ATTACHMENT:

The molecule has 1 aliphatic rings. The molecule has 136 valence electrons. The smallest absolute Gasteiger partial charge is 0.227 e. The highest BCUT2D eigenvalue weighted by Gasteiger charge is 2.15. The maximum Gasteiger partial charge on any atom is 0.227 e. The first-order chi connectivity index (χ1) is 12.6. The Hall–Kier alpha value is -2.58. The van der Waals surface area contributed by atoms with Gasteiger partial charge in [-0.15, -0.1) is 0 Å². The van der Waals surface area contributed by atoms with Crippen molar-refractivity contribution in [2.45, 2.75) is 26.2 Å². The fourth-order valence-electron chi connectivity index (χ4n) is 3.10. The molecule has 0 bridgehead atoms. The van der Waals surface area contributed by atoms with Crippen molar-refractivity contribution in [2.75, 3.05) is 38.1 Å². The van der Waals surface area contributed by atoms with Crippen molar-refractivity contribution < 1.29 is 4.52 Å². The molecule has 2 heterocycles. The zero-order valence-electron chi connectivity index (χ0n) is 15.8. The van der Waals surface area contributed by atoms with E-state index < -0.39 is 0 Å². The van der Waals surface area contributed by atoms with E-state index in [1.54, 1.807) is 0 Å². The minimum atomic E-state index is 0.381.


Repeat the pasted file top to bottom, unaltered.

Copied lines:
The molecule has 1 aliphatic rings. The molecule has 136 valence electrons. The smallest absolute Gasteiger partial charge is 0.227 e. The highest BCUT2D eigenvalue weighted by Gasteiger charge is 2.15. The maximum Gasteiger partial charge on any atom is 0.227 e. The first-order chi connectivity index (χ1) is 12.6. The Hall–Kier alpha value is -2.58. The van der Waals surface area contributed by atoms with Gasteiger partial charge in [-0.15, -0.1) is 0 Å². The van der Waals surface area contributed by atoms with Crippen molar-refractivity contribution in [2.45, 2.75) is 26.2 Å². The fourth-order valence-electron chi connectivity index (χ4n) is 3.10. The molecule has 0 bridgehead atoms. The van der Waals surface area contributed by atoms with Crippen molar-refractivity contribution in [2.75, 3.05) is 38.1 Å². The van der Waals surface area contributed by atoms with Crippen molar-refractivity contribution < 1.29 is 4.52 Å². The molecule has 2 heterocycles. The zero-order valence-electron chi connectivity index (χ0n) is 15.8. The van der Waals surface area contributed by atoms with E-state index < -0.39 is 0 Å². The van der Waals surface area contributed by atoms with E-state index in [1.54, 1.807) is 0 Å². The minimum atomic E-state index is 0.381.